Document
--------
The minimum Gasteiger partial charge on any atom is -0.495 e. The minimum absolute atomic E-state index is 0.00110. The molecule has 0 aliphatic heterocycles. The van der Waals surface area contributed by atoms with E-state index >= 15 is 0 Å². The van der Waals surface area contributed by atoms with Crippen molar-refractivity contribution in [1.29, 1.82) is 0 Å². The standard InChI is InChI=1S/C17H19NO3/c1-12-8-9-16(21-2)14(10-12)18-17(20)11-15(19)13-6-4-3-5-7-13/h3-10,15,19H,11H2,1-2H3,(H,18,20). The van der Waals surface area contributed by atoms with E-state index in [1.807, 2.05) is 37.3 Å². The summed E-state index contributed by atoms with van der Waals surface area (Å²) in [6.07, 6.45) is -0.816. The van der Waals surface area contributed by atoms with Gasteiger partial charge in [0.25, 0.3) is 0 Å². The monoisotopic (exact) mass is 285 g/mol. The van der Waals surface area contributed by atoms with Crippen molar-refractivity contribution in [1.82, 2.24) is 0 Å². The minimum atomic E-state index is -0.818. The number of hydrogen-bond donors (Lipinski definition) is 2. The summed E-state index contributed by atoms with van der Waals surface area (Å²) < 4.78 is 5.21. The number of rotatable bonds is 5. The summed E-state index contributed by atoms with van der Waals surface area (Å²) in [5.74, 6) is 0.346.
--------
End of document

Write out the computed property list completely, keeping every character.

The minimum Gasteiger partial charge on any atom is -0.495 e. The minimum absolute atomic E-state index is 0.00110. The molecule has 0 aliphatic heterocycles. The van der Waals surface area contributed by atoms with E-state index >= 15 is 0 Å². The van der Waals surface area contributed by atoms with Crippen molar-refractivity contribution in [1.29, 1.82) is 0 Å². The standard InChI is InChI=1S/C17H19NO3/c1-12-8-9-16(21-2)14(10-12)18-17(20)11-15(19)13-6-4-3-5-7-13/h3-10,15,19H,11H2,1-2H3,(H,18,20). The van der Waals surface area contributed by atoms with E-state index in [1.807, 2.05) is 37.3 Å². The summed E-state index contributed by atoms with van der Waals surface area (Å²) in [6.07, 6.45) is -0.816. The van der Waals surface area contributed by atoms with Gasteiger partial charge in [0.25, 0.3) is 0 Å². The monoisotopic (exact) mass is 285 g/mol. The van der Waals surface area contributed by atoms with Crippen molar-refractivity contribution in [1.82, 2.24) is 0 Å². The minimum atomic E-state index is -0.818. The number of hydrogen-bond donors (Lipinski definition) is 2. The summed E-state index contributed by atoms with van der Waals surface area (Å²) < 4.78 is 5.21. The number of rotatable bonds is 5. The summed E-state index contributed by atoms with van der Waals surface area (Å²) in [5.74, 6) is 0.346.